NASA’s S-MODE mission offers a new generation of observational tools to study the surface ocean currents illustrated here and other dynamics at the air-sea interface that shape Earth’s climate. Credit: NASA Goddard Space Flight Center

When the research vessel Bold Horizon set sail from Newport, Oregon, in early October, it joined a small armada of planes, drones and other high-tech devices chasing the physics of changing ocean shape.

NASA’s Sub-Mesoscale Ocean Dynamics (S-MODE) experiment is converging on a stretch of sea 110 nautical miles off the coast of San Francisco. Over the course of 28 days, the team will deploy a new generation of instruments to observe eddies, currents and other dynamics at the air-sea interface. The goal: to understand how these dynamics drive the exchange of nutrients and energy between the ocean and atmosphere and ultimately help shape Earth’s climate.

Perhaps the most familiar “sub-mesoscale” features are the phytoplankton-rich eddies or eddies that can be seen spiraling across the ocean from Earth’s satellites.

“Some of the coolest pictures of submesoscale eddies in the ocean come from the Apollo spaceflight photos,” said Tom Farrar, a scientist at Woods Hole Oceanographic Institution in Massachusetts and principal investigator of S-MODE.

Such objects are difficult to analyze because they cover up to 6.2 miles (10 kilometers) farther than any ship, but smaller than regions typically studied by satellite measurements. Filled with energy, they can change in a matter of hours. Farrar says researchers’ ability to simulate these dynamics on computers has outpaced their ability to combat them at sea — until recently.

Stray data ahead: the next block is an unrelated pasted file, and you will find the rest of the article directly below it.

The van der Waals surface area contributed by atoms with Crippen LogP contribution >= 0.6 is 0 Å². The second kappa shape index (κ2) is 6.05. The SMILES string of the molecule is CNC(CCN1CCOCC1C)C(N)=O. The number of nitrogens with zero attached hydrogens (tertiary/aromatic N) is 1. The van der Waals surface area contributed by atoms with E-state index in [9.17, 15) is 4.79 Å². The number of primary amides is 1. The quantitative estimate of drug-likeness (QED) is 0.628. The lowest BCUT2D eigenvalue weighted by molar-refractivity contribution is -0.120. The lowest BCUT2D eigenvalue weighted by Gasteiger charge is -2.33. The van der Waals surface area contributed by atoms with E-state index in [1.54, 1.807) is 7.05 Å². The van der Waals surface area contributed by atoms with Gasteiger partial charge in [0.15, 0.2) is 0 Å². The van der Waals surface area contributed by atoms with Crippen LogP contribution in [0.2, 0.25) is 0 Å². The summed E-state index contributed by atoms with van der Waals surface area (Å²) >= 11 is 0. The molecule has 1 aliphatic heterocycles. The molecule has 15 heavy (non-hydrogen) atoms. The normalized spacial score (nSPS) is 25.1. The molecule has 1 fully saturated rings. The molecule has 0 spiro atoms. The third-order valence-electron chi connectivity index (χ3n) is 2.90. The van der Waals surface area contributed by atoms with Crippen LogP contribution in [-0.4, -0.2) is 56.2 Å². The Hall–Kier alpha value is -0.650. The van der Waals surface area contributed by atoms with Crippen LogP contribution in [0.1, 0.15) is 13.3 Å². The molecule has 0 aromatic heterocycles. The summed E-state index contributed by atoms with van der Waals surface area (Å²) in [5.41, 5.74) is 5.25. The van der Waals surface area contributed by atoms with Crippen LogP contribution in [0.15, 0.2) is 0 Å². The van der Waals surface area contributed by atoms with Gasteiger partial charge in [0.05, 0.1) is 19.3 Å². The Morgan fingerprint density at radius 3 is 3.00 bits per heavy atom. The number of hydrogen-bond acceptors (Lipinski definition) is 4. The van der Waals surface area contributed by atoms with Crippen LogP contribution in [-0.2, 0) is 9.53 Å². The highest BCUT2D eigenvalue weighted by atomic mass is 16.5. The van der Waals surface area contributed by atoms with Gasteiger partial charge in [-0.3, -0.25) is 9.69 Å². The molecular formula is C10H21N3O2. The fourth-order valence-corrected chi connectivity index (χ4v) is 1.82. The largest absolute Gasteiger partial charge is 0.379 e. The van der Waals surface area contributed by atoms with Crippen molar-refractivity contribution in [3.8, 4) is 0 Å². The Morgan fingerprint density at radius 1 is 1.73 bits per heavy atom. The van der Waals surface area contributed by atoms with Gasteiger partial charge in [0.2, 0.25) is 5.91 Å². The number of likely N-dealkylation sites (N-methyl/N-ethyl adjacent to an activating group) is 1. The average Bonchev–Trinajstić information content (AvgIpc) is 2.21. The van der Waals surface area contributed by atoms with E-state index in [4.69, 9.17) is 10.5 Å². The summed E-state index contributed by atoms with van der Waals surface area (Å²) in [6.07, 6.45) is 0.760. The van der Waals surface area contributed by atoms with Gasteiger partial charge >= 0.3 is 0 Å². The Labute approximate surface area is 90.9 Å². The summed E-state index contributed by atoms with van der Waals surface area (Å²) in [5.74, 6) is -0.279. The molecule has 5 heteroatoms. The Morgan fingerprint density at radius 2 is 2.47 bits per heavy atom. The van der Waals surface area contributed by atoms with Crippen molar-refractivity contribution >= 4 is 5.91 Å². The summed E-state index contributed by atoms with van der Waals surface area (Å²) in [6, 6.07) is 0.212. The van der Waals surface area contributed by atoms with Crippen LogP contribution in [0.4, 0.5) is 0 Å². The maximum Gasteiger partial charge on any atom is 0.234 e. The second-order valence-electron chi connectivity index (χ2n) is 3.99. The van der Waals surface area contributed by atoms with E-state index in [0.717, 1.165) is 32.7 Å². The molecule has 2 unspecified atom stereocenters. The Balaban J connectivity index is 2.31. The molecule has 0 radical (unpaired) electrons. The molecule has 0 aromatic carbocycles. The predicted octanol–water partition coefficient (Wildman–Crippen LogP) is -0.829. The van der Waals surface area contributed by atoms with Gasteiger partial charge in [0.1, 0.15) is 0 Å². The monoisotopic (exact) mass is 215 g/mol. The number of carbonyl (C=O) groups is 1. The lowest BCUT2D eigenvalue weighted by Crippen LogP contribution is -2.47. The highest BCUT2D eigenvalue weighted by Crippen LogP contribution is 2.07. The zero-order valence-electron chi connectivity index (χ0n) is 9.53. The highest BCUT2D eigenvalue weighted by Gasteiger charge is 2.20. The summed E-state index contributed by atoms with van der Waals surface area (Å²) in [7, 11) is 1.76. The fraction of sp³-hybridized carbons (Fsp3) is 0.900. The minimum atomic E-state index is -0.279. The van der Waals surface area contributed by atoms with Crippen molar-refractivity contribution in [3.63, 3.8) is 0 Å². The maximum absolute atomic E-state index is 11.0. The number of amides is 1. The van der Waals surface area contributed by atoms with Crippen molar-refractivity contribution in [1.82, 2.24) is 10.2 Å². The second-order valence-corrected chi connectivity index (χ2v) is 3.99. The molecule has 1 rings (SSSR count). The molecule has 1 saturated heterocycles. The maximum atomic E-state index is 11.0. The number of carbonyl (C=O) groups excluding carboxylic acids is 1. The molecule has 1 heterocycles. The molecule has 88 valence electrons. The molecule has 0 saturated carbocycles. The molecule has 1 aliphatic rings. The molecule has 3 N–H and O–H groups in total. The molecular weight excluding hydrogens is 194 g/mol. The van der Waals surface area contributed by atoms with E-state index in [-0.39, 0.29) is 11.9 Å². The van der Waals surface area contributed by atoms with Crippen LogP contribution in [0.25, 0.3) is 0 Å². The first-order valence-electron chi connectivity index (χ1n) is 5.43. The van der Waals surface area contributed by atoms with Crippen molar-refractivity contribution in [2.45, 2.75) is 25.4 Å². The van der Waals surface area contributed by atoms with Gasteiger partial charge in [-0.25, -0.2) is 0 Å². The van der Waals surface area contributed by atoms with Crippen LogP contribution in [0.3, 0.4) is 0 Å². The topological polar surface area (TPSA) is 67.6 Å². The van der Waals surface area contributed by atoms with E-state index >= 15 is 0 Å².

This work is important because, although the surface layer makes up only about 2% of the ocean, it plays a huge role in the climate system. It is there, at the air-sea boundary, that nutrients, gases and heat are exchanged – this process is called vertical exchange.

The process is not fully understood, and S-MODE observations may help reconcile differences between current models. The implications for climate science are significant. According to some estimates, the net effect of submesoscale eddies on vertical heat transfer is an order of magnitude greater than planetary energy imbalance associated with greenhouse effect.

NASA's S-MODE field campaign is deployed in the Pacific Ocean

Autonomous wave gliders prepare for deployment aboard the research vessel Oceanus during the pilot campaign of NASA’s Ocean Dynamics Submesoscale Experiment (S-MODE) in the Pacific Ocean off the U.S. West Coast. By Ben Hodges / Woods Hole Oceanographic Institution (WHOI)

Tracking the surface of the ocean

From the belly of a King Air B200 at NASA’s Armstrong Flight Research Center in Edwards, Calif., protrudes an instrument that Farrar calls one of the stars of the mission. From its perch 28,000 feet (8.5 kilometers) in the air, DopplerScatt uses radar to bounce electromagnetic energy from the wind the surface of the ocean and measure the energy dissipated.

NASA's S-MODE field campaign is deployed in the Pacific Ocean

Sailing drones like the one seen here are part of a fleet of autonomous marine research vessels measuring factors such as ocean currents, salinity and chlorophyll content as part of NASA’s S-MODE field campaign. Author: NASA